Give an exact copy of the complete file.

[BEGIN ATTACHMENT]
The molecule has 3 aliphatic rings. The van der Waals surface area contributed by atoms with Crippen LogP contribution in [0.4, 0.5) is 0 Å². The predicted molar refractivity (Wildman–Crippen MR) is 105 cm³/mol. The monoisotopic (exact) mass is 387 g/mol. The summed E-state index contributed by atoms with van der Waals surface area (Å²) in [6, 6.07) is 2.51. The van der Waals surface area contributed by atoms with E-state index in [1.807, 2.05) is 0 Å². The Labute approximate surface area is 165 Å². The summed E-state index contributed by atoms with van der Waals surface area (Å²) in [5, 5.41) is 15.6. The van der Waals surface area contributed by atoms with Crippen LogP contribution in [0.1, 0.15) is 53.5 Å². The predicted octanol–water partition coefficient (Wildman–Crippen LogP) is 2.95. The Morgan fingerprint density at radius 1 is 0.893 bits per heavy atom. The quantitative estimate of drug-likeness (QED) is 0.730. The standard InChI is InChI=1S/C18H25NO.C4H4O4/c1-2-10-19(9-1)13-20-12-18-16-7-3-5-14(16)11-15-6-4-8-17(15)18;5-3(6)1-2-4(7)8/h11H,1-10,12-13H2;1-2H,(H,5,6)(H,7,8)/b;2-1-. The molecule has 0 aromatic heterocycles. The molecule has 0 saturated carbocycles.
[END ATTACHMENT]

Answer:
The molecule has 3 aliphatic rings. The van der Waals surface area contributed by atoms with Crippen LogP contribution in [0.4, 0.5) is 0 Å². The predicted molar refractivity (Wildman–Crippen MR) is 105 cm³/mol. The monoisotopic (exact) mass is 387 g/mol. The summed E-state index contributed by atoms with van der Waals surface area (Å²) in [6, 6.07) is 2.51. The van der Waals surface area contributed by atoms with E-state index in [1.807, 2.05) is 0 Å². The Labute approximate surface area is 165 Å². The summed E-state index contributed by atoms with van der Waals surface area (Å²) in [5, 5.41) is 15.6. The van der Waals surface area contributed by atoms with Crippen LogP contribution in [0.1, 0.15) is 53.5 Å². The predicted octanol–water partition coefficient (Wildman–Crippen LogP) is 2.95. The Morgan fingerprint density at radius 1 is 0.893 bits per heavy atom. The quantitative estimate of drug-likeness (QED) is 0.730. The standard InChI is InChI=1S/C18H25NO.C4H4O4/c1-2-10-19(9-1)13-20-12-18-16-7-3-5-14(16)11-15-6-4-8-17(15)18;5-3(6)1-2-4(7)8/h11H,1-10,12-13H2;1-2H,(H,5,6)(H,7,8)/b;2-1-. The molecule has 0 aromatic heterocycles. The molecule has 0 saturated carbocycles.